We'll start out with an instance of Live's Drum Rack. Drum Rack has a couple of features that we can leverage to do a lot of the heavy lifting for us, just like in our previous methods. The common theme throughout this lesson is that with a strong grasp of Live's tools and devices, we're able to quickly create lots of content to work with without ever having to painstakingly write notes by hand or play complicated parts on our instruments.
Next, let's populate our Drum Rack with a few samples. 6 to 8 samples placed in the bottom two rows of Drum Rack's pads work well for this. For reasons that will soon be clear, it's important to leave a few of the pads empty. For our example, we stuck to percussive elements like shakers, claves, and hats to add a bit of rhythmic spice to our existing drums and pads without overpowering or competing with core elements like the kick and snare.
Animating Drum Rack with Arpeggiator
Our next step is to drop in an instance of Arpeggiator before our Drum Rack. Arpeggiator will take a chord from a MIDI clip and repeatedly trigger MIDI notes from the chord in predetermined patterns, styles, and timings. Despite being basic looking, Arpeggiator is a feature-rich little device that is capable of a number of cool tricks if we think outside the box with its application. For this exercise, let's set our Arpeggiator up to play in a 16th note rate with the style set to Random.
If we create a new MIDI clip in this channel, we can see that our task is simplified because Drum Rack has automatically renamed the piano roll's notes to reflect the names of the samples occupying its slots. All we have to do is populate the piano roll with notes to get Arpeggiator to trigger the notes in a random pattern when played back.
So now we have an arpeggiator that's blurting out an endless stream of sixteenth notes. We can look at the drum rack during playback and see that Arpeggiator is repeatedly triggering the slots populated with drum samples.
Add Complexity and Feel with Velocity
While we're certainly playing random notes, the sound feels a bit bland because there is no nuance or feel to the rhythm. Each hit is exactly the same velocity and sounds stiff and robotic as a result. Luckily, we have another fantastic proprietary Ableton device that is perfect for this exact issue. The next element we're going to add is a MIDI device called Velocity. Grab Velocity from the browser and drop it in the channel in between our Arpeggiator and Drum Rack.
Like Arpeggiator, Velocity is a deceptively simple-looking device that packs a lot of practical applications. For this lesson, we're just going to scratch the surface of what it can do. But if you'd like to learn more about the awesome stuff you can do with Velocity, we have a whole video on the topic!
Powerful or not, Velocity is super simple to use. All we need to do in this case is turn up the Random knob to create some variation in the velocity. With a single knob turn, we can add a lot of interesting feel and complexity to our generated drums by making the individual drum hits more differentiated.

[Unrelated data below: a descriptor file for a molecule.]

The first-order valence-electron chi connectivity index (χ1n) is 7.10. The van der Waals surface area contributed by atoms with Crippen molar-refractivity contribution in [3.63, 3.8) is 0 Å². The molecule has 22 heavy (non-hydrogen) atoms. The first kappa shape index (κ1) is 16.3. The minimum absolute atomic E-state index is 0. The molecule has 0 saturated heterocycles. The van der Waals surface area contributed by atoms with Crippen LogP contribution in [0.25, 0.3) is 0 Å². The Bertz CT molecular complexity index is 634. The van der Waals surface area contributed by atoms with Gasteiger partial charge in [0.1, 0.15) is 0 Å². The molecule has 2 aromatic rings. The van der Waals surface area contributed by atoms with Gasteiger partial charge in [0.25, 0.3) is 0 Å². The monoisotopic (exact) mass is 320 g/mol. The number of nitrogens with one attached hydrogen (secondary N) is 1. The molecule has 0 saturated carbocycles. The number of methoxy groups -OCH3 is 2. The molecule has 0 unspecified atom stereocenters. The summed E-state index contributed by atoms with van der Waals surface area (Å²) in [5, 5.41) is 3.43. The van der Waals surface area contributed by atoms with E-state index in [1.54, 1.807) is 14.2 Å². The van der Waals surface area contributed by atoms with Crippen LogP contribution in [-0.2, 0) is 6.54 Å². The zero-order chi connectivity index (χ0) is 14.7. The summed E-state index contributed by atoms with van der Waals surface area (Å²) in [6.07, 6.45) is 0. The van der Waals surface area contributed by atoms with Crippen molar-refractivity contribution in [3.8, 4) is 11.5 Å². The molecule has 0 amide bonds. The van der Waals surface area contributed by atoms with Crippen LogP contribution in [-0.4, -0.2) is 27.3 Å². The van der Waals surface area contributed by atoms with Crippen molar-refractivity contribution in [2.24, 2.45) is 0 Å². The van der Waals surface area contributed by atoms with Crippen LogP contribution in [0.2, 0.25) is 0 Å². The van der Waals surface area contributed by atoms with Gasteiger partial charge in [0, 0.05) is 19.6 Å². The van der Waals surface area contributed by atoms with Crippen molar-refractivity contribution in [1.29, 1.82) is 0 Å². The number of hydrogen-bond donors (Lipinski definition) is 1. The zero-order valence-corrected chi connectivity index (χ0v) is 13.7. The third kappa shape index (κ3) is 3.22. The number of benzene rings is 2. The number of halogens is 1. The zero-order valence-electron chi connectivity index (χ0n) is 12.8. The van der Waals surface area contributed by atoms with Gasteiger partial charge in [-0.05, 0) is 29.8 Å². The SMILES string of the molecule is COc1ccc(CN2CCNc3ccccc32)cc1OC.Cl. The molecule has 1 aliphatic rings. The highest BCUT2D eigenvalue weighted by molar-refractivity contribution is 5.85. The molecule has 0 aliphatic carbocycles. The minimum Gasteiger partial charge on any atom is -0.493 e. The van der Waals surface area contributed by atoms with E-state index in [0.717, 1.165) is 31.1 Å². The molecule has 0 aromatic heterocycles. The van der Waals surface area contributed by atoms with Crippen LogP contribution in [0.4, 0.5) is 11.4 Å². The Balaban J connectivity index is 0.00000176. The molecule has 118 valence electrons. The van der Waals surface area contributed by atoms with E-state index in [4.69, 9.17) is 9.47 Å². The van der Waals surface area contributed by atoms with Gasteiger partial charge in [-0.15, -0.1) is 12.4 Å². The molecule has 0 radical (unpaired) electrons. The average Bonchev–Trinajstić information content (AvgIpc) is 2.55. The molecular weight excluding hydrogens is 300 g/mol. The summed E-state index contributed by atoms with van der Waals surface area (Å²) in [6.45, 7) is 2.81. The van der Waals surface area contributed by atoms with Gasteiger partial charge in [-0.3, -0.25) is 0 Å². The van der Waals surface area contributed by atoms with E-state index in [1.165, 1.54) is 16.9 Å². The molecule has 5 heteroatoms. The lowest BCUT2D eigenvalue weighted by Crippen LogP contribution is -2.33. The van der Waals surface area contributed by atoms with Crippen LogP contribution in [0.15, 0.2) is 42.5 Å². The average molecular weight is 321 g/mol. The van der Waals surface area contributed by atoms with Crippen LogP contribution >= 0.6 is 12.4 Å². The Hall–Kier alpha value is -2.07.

Creating Breathing Room with Random
Our MIDI-generated drums are definitely taking shape by this point. But there is still the matter of the non-stop relentless 16th notes. Real drummers create real grooves and rhythms by also playing with the negative space between the hits. Nonstop 16th notes without some breathing room between them is another nagging characteristic that makes our drums sound quite stiff and robotic.
Random is yet another proprietary Ableton Live device that is a perfect fit to help us tackle this particular problem. We can use Random to occasionally trigger unused slots in our drum rack and create some negative space in our drums. Just drop in an instance of Random after Velocity and turn up the Chance setting to increase the number of times a blank cell is triggered. That's all there is to it! Now we get a look at the big picture of these devices working in tandem.
Also, this method works great when we add in any of our effects racks that we made back in our first method of this video. When we start to combine all of these workflows together, it's easy to create massive amounts of content to edit and compose with. Reusing hits, sounds, and effect racks throughout this process helps to create a cohesive, glued-together sound because of the commonalities that we're working with throughout the whole composition.
Thanks for stopping in to learn with us today! Don't forget to follow the Seed to Stage YouTube channel for more content like this lesson. If you'd really like to take a deep dive into learning the music production process using Ableton Live, consider joining the Seed to Stage Ableton Academy by taking one of our 4 in-depth courses covering Songwriting, Sound Design and Synthesis, Mixing and Mastering, and Live Performance and Live Looping with Ableton Live. Still not convinced? How about another massive lesson like this one in our Free Workshop?